Also known as the High Kirk of Edinburgh, St Giles’ has been a landmark since 1160. It’s long and colourful history has included dozens of royal functions as well as some far more interesting rebellious activity.
It was the key location from which Scottish protestant leader John Knox launched and directed the Scottish Reformation. There was further uprising in 1637 when local stall holder Jenny Geddes hurled her stool at a preacher who wanted to introduce the English Prayer Book – which led to the rest of the congregation chasing the clergyman away. A tablet in the north aisle marks the spot where Jenny let fly.
Other highlights around the building include the four massive 12th-century supports on which the church’s extravagant crown spire (1485) rests.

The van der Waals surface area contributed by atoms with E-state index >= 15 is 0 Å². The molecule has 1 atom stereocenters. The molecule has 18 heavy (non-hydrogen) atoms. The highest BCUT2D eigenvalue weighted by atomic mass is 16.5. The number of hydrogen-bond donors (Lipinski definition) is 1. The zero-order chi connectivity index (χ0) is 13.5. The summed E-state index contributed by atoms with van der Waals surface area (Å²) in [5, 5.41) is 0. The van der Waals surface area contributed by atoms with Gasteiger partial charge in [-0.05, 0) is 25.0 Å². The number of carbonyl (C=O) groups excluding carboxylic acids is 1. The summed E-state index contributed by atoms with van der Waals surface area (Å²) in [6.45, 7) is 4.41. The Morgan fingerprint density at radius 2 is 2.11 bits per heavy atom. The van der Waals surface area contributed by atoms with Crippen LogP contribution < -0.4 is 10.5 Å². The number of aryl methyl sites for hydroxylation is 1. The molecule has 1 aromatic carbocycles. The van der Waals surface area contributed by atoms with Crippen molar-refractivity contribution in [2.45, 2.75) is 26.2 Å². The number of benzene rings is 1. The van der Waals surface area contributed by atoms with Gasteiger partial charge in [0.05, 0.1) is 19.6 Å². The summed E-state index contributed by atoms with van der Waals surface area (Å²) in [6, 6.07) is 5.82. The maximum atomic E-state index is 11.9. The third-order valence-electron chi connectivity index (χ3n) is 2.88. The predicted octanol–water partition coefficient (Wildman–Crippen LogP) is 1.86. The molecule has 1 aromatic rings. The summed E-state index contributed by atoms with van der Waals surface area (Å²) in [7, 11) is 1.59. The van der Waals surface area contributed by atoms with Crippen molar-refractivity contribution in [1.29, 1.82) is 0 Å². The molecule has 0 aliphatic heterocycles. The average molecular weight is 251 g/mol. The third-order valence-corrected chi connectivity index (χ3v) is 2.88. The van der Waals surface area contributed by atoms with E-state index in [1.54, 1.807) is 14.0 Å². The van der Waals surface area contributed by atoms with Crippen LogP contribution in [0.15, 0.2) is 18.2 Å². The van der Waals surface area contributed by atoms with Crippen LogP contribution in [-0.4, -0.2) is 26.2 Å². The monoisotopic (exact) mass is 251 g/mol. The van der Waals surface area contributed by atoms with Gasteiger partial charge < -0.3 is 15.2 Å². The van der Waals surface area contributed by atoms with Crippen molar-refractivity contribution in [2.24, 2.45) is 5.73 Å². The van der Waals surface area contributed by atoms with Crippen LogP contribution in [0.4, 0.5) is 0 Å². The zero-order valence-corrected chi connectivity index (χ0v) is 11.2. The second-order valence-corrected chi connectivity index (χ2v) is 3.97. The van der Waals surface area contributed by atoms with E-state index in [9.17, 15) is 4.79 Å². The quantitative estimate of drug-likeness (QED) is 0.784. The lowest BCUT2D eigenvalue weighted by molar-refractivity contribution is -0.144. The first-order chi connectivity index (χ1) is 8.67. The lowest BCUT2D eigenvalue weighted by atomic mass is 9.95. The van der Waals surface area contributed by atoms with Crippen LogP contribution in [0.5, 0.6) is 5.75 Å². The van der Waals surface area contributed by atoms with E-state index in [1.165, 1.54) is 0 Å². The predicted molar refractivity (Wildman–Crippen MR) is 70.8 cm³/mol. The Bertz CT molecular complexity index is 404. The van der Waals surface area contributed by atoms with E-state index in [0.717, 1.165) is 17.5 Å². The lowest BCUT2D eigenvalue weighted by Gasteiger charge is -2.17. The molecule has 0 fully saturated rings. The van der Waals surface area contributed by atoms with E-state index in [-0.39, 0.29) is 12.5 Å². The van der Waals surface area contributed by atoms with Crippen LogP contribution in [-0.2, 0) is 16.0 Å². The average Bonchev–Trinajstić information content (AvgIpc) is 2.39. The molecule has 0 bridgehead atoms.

Much of the rest is much more recent: including several attractive Pre-Raphaelite stained-glass windows designed by Edward Burne-Jones and William Morris; and the west window, controversially dedicated to Robbie Burns, whose heavy drinking and womanizing really flew in the face of Presbyterian values. Another famous Scot is commemorated on the south side of the church where an elegant bronze relief depicts Robert Louis Stevenson.
Finally, spare a few minutes to appreciate the bold and beautifully crafted 1911 Thistle Chapel. It’s a private chapel for the sixteen knights of the Most Noble Order of the Thistle, the highest order of chivalric knights in Scotland.
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